Sunday, 23 November 2008

15% VAT?

It is a matter of some moment when the Chancellor of the Exchequer indicates his intention to reduce the standard rate of VAT to the legal minimum, and he is probably right to think that this will bring muffled joy to a great number of consumers and retailers alike, but...

I remember, as the operations manager of a small department store with some 20,000 SKU/PLU stock lines, some held in significant numbers, holding my breath during the budget speeches, awaiting the announcement that rarely came of changes to the standard VAT rate. Why should it be so concerning to an operations manager? Primarily it had to do with my budget, the cost control factors of people and resources. To effect a change across our product range that would retain our compliance with regulations and primary legislation about price labelling meant a huge investment in time and effort to reprice everything that was affected effectively and accurately. Inaccuracies would affect my stock records, create queries which are time consuming to deal with, create non-compliance issues, and ultimately cause my customers to have problems - which as a customer focussed retailer is something I abhorred.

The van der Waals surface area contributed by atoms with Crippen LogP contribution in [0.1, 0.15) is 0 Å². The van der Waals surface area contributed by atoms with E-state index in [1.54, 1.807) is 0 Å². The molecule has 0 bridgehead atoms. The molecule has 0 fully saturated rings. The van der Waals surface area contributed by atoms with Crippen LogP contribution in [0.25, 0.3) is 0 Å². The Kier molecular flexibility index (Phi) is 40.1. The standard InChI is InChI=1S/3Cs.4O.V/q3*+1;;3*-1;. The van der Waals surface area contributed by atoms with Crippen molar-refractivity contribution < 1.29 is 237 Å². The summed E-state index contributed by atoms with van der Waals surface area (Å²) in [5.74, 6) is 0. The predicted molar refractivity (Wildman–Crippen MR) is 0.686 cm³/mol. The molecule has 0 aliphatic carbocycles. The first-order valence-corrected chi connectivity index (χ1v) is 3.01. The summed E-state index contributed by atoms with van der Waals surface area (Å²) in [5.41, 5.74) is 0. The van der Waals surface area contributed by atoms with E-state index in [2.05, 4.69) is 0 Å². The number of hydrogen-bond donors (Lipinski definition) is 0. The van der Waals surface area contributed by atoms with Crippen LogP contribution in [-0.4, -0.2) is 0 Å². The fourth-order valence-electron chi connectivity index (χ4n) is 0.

Ah! I hear the comments - but surely a reduction in VAT is a good thing? Yes and no is my best stab at a reply to that one! Sure, the reduction will ensure that people buying standard rated products are spending less - but at this time the signs are that most people are resisting the need to spend money at all, and I have my doubts that a 2.5% reduction in VAT will make a huge impact in that; this is especially so when you consider that those who are spending are doing so on the 'essentials' which will usually include food and children's clothing - most of which is rated in the UK at zero for VAT purposes. So whilst I accept that any reduction is generally a good thing to encourage spending, I believe that the reduction will be insufficient to make the kind of impact on spending that seems to be being posited in the media as the Chancellor's desire. Instead it will be a further cost and distraction from making sales in this key point of the retail year - but I really do hope that I am wrong about this one!

No comments: